ATHENS, Greece — During her recent visit to Greece, Turkey and Bulgaria, Secretary of State Condoleezza Rice was met by thousands of protesters wherever she stopped. The demonstrations, which were organized by communist parties, trade unions and peace groups, included banners that read, “No to imperialists, murderers of the peoples!”
Rice was here to drum up support for the new “blood for oil” war against Iran and to attend the April 27-28 NATO foreign ministers informal summit in Sofia, Bulgaria, where plans for a substantially expanded NATO were outlined. The plans call for transforming the 26-member pact into a “world energy cop,” whose role will be to protect the interests of the oil monopolies at whatever cost.
The retooling of NATO has three major facets.
First, new “strategic allies” will be incorporated into the pact, countries that have proven their willingness to participate in U.S. imperialist interventions in Afghanistan and Iraq, for example. The Balkan countries of Croatia, Albania and the Former Yugoslavian Republic of Macedonia will be admitted to NATO immediately. Heightened cooperation with Ukraine and Georgia is also projected.
Other new partners include Australia, New Zealand, Japan and South Korea to the southeast, as well as Sweden and Finland to the north. In a subsequent phase, NATO plans to partner with Brazil and Colombia in Latin America.
Second, NATO will change its decision-making structure. In order to avoid problems such as those that arose during the war against Iraq, where some European governments disagreed over what their share would be of the war booty, the Bush administration proposed abolishing the need for a unanimous vote and the power of veto. This change will allow NATO troops to intervene anywhere in the world within 24 hours without a vote.
Third, and particularly noteworthy, is the emergence of NATO’s new mission as “super cop” of the strategically important oil and natural gas deposits and pipelines in the Middle East, the Caspian and Caucasus. The U.S., especially, is pushing for “energy security” in order to protect the interests, first and foremost, of U.S.-owned energy monopolies.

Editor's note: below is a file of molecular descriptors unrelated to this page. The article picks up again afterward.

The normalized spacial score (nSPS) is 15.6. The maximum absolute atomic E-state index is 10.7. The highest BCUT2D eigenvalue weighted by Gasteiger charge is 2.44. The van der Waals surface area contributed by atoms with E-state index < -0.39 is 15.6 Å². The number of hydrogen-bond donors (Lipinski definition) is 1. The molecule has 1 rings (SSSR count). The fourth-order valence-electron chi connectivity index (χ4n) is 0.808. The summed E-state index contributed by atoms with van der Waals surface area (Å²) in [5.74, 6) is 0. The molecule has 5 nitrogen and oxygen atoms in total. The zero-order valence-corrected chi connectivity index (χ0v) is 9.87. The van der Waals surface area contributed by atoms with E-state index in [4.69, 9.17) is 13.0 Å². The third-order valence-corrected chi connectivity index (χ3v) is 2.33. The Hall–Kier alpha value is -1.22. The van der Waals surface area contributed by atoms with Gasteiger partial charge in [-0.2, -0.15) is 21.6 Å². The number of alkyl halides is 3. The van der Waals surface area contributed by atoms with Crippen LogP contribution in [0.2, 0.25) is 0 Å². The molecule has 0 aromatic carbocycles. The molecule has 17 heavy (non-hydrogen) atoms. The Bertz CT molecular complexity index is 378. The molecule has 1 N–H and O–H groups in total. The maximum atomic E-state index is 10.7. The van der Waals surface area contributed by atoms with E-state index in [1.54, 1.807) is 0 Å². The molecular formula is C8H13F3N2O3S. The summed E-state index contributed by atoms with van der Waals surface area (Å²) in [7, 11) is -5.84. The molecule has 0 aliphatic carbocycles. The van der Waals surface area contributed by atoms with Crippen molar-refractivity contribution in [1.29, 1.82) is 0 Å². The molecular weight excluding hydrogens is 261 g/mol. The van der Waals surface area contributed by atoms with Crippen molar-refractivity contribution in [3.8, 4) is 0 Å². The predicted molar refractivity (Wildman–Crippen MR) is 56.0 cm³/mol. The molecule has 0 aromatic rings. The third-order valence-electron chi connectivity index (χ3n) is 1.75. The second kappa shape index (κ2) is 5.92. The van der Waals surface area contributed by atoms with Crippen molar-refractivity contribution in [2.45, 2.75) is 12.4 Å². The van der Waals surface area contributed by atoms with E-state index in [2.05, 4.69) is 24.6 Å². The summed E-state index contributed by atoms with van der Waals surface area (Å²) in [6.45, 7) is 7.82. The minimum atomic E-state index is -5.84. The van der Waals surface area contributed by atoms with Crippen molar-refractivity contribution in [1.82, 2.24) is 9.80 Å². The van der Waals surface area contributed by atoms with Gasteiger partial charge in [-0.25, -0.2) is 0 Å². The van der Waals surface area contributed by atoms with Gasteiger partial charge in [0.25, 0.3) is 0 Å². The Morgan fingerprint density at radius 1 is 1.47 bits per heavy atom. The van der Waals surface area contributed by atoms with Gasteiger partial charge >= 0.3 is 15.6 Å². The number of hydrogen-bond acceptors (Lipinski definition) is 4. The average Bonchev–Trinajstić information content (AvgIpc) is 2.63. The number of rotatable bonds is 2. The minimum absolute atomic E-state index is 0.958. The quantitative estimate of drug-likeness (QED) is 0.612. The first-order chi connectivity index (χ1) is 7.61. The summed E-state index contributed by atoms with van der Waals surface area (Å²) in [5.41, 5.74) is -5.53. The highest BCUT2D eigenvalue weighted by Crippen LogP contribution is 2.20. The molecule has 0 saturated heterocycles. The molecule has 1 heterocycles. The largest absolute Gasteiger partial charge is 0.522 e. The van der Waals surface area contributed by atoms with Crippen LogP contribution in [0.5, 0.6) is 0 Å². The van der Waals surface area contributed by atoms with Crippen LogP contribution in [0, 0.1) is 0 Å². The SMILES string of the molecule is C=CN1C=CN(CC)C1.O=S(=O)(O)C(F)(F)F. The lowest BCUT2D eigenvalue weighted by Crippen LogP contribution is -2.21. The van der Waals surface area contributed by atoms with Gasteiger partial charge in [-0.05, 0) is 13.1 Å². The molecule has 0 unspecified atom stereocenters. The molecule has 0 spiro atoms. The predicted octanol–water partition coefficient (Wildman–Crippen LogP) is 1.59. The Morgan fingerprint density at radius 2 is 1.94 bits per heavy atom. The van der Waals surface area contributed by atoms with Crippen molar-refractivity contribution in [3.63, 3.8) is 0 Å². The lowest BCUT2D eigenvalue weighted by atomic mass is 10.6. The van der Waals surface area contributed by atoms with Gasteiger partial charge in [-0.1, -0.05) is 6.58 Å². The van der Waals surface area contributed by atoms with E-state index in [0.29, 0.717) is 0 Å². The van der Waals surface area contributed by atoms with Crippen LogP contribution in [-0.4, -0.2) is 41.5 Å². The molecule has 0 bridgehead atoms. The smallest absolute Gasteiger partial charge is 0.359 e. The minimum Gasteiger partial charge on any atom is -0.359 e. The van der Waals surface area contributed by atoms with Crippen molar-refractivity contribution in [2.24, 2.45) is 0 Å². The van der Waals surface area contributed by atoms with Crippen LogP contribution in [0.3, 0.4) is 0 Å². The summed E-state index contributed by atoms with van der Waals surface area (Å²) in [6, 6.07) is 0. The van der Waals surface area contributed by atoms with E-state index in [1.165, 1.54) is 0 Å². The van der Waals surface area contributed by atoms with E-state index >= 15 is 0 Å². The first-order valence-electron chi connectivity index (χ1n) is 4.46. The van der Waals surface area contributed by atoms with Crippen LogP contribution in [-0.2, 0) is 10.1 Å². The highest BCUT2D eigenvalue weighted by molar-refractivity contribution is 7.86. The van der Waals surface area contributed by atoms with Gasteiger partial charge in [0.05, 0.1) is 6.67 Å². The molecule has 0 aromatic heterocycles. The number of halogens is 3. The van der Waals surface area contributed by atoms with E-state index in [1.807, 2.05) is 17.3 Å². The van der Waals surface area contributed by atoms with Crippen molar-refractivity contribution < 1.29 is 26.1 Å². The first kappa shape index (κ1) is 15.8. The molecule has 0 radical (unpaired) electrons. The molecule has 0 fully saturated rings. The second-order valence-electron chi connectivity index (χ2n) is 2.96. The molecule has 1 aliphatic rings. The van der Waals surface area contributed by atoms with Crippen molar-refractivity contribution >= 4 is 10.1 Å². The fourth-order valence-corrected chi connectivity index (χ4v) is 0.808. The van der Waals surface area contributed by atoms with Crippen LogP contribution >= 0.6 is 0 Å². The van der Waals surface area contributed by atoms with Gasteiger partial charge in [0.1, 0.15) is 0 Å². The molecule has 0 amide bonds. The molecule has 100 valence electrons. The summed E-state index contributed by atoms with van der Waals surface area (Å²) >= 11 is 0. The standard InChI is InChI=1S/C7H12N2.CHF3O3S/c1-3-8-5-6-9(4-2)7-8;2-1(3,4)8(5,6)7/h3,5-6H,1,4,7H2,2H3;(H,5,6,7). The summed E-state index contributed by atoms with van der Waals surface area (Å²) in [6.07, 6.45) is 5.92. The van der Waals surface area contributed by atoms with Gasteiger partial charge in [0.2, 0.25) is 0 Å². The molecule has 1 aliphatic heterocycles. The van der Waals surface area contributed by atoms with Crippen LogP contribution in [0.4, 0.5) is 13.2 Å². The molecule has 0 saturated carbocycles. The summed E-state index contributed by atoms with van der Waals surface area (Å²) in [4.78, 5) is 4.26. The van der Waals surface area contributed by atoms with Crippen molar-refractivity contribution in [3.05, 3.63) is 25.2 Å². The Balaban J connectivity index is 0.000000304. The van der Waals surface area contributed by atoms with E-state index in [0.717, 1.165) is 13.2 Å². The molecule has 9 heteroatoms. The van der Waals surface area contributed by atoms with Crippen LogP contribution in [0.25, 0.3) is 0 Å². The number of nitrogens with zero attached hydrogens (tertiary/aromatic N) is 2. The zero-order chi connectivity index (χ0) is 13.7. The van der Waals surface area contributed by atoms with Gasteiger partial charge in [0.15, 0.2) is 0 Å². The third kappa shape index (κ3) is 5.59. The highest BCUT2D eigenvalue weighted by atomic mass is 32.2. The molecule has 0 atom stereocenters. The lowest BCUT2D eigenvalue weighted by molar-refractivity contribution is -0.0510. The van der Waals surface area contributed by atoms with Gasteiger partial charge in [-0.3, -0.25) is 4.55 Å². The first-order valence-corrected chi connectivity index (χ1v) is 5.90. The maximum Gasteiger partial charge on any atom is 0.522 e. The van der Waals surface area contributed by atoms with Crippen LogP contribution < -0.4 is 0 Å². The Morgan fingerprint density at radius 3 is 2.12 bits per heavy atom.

While in Bulgaria, Rice signed an agreement granting the U.S. the right to build three military bases there. This is the first time in the 1,325-year history of Bulgaria that foreign troops will be stationed on Bulgarian soil. According to British military analyst Paul Beaver, the bases will be used initially to support the U.S. occupations of Iraq and Afghanistan and later to intervene in other countries.
Over the past four years the Bush administration has sought to increase U.S. military bases in several geo-strategic areas. Bulgaria and Romania, where four bases were built in 2005, are on the Black Sea, a region rich in petroleum. Similarly, the building of additional NATO bases in the Balkans, the Middle East and Eurasia will strengthen the U.S. grip on oil deposits near the Caspian Sea.
These maneuvers are being challenged, however. Anti-Bush, anti-Rice demonstrators dogged the secretary of state wherever she went, pointing out that the peoples of this region have nothing to gain from U.S. imperialism’s expansion.
A recent opinion poll showed that 60 percent of the Bulgarian people are against the U.S. bases. Mass protests against the planned bases and the NATO summit were held over a weeklong period in Sofia, just as they were in Greece and Turkey.
However, despite broad opposition from people’s forces, the governments of all three countries declared their willingness to be strategic partners with the U.S., including the possible provision of bases, airspace and troops.
The demonstrations in Greece culminated in a militant May Day rally where Dimitris Arvanitakis, head of the Communist Party’s organization in Athens, said, “The only road forward is the people’s anti-imperialist struggle, a struggle against imperialism and war and against our governments that support it. There is a vital need today to build a powerful anti-monopoly, anti-imperialist democratic front. This is the only way to block the ‘new world order.’”
Arvanitakis said only this kind of struggle can block the schemes of “a handful of oil monopolies.”